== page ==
Insulating a Conservatory: Where Should You Insulate?

Jun 2, 2023

The most obvious target for insulation is the conservatory roof. Most of the heat in the conservatory escapes through the roof and most of the solar heat enters through the roof.

Insulating a conservatory roof requires you to either cover the existing roof with a new conventional tile or slate roof, or to install a lightweight internal insulation system.

In most cases, the ideal solution would be to properly insulate the roof ensuring that it adheres to building regulatory standards with a U-value of at least 0.15. This will certainly make a difference to your conservatory both summer and winter giving you the perfect room to enjoy with the family whatever the occasion.

Elsewhere in a conservatory, the walls – which are actually windows – should not be tampered with for insulation purposes. Unlike with insulating a wall inside your home, the only realistic options here are thermal insulated curtains or blinds. It is likely they will not be needed across the whole windows and usually installing these to the north and east- facing windows will do the best.

The floor in most conservatories tends to have a hard surface, finished in tiles or wood. There is usually some understandable reluctance to rip it all out only to install some insulation, so consider rugs as a practical alternative.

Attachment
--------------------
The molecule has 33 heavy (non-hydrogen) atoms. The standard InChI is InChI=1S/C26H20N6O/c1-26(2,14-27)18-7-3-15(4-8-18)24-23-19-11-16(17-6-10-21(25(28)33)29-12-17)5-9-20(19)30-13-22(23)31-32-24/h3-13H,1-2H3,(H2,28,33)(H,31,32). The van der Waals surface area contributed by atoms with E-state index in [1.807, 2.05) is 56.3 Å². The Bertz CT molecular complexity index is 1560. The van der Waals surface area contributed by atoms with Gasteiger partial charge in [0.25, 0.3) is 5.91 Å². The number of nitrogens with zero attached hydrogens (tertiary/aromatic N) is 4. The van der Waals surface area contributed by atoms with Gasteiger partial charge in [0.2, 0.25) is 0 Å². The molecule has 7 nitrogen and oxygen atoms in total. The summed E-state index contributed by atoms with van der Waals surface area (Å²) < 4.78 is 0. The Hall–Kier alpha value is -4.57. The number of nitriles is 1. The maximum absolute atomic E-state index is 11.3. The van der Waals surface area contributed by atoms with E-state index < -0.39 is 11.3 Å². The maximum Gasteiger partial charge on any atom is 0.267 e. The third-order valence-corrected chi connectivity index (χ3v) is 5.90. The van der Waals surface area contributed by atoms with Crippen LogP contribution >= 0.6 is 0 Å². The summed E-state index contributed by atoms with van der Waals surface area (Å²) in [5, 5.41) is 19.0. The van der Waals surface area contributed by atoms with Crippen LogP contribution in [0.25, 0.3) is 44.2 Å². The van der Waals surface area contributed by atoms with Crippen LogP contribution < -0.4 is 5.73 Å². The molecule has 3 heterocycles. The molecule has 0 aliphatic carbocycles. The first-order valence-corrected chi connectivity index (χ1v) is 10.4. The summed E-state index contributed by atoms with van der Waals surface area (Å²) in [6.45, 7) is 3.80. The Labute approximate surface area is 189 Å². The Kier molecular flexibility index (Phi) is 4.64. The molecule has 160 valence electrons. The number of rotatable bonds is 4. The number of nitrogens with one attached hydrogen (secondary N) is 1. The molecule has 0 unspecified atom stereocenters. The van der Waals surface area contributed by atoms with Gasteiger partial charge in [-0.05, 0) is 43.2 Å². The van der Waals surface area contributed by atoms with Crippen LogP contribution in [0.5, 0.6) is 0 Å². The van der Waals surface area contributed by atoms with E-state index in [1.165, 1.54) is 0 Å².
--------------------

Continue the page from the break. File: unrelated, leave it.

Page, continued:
Rugs laid on top the floor will give a greater sense of warmth. If you are particularly exercised about this issue, you might want to lay thin (6mm to 10mm) wood fibre insulation boards with the rugs over this. That would give a decent level of insulation, and both can be taken up and stored in spring/summer.

However, we do offer the option to go the whole way to upgrading your conservatory by replacing certain windows with an insulated wall or upgrading your windows to a better insulated glass unit, we particularly recommend using R9 from the Residence Collection, they ooze sophistication but also help keep energy loss down